AuthorHardegree, S. P.
MetadataShow full item record
CitationHardegree, S. P. (1994). Drying and storage effects on germination of primed grass seeds. Journal of Range Management, 47(3), 196-199.
PublisherSociety for Range Management
JournalJournal of Range Management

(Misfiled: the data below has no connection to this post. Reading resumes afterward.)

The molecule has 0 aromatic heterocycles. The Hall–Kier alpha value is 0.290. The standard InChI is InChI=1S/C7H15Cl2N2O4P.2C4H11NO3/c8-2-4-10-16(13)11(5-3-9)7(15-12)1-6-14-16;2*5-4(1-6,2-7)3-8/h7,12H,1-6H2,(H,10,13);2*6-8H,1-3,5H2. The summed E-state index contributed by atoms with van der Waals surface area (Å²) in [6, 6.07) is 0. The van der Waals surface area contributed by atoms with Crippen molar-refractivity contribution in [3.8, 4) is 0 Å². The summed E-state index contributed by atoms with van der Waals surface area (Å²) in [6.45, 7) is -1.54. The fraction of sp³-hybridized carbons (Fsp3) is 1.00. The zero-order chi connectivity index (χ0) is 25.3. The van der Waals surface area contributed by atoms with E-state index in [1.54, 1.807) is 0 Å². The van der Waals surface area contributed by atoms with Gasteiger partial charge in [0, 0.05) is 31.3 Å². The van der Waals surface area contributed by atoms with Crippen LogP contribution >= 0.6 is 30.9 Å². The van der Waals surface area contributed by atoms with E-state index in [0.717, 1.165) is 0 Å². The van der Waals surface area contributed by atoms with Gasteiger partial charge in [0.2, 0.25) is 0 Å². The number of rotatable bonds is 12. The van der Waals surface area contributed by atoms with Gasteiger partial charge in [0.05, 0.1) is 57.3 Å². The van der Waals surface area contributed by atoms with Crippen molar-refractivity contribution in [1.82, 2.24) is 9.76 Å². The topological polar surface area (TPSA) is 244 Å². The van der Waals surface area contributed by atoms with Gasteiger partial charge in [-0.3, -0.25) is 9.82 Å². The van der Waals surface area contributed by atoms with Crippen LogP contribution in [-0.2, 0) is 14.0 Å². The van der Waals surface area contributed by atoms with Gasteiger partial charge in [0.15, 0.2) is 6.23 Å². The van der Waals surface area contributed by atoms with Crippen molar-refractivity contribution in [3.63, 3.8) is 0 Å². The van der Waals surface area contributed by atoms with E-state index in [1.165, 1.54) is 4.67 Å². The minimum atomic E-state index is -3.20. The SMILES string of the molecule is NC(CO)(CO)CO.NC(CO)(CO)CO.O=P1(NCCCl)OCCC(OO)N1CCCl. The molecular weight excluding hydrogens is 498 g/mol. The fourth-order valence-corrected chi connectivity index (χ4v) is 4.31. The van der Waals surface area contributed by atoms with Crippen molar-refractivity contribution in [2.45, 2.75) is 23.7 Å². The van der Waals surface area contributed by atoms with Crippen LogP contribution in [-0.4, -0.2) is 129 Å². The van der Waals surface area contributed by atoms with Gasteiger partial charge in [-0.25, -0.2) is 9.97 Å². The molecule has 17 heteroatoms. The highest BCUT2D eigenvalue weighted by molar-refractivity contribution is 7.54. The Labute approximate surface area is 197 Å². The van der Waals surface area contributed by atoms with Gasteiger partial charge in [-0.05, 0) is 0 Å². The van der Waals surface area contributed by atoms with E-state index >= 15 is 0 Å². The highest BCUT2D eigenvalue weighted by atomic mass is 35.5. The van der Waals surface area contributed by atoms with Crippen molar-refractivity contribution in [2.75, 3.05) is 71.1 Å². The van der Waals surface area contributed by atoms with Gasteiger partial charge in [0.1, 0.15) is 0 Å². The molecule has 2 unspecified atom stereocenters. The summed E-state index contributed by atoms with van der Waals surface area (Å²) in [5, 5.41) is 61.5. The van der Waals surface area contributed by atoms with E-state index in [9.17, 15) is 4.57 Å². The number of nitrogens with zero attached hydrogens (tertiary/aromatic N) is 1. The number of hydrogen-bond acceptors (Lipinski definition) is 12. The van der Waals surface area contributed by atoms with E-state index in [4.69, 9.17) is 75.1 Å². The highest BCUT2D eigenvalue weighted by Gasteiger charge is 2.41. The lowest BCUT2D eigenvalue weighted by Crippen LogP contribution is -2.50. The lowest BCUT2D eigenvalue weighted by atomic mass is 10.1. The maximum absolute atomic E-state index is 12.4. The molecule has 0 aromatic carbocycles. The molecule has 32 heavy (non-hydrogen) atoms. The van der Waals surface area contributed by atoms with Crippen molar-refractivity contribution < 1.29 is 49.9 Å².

AbstractCheatgrass (Bromus tectorum L.) has become the dominant species over large areas of rangeland in the Great Basin region of the western United States. Rapid germination at low temperature may contribute to the competitive success of cheatgrass in areas formerly dominated by native sagebrush and bunchgrass species. The objectives of this study were to determine whether seed priming could be used to stimulate low-temperature germination rate of native bunchgrass seeds and whether any priming effect was retained after drying and storage. Matric-priming was used to enhance germination rate response of 7 Great Basin native perennial grasses: thickspike wheatgrass [Agropyron dasystachyum (Hook.) Scribn.], bluebunch wheatgrass [Pseudoroegneria spicata (Pursh) Love], canby bluegrass (Poa canbyi Scribn.), sandberg bluegrass (Poa sandbergii Vasey.), bottlebrush squirreltail [Sitanion hystrix (Nutt.) J.G. Smith], sheep fescue (Festuca ovina L.), and basin wildrye [Leymus cinereus (Scribn. and Merr.) A. Love]. Priming enhanced germination rate of these species by 4 to 8 days at 10 degrees C. All species except canby bluegrass and basin wildrye could be induced to germinate as quickly as cheatgrass if they were not air-dried after priming. All species except canby bluegrass retained significant germination enhancement after 11 weeks of storage but only bluebunch wheatgrass maintained a germination rate comparable to cheatgrass when seeds were dried for storage.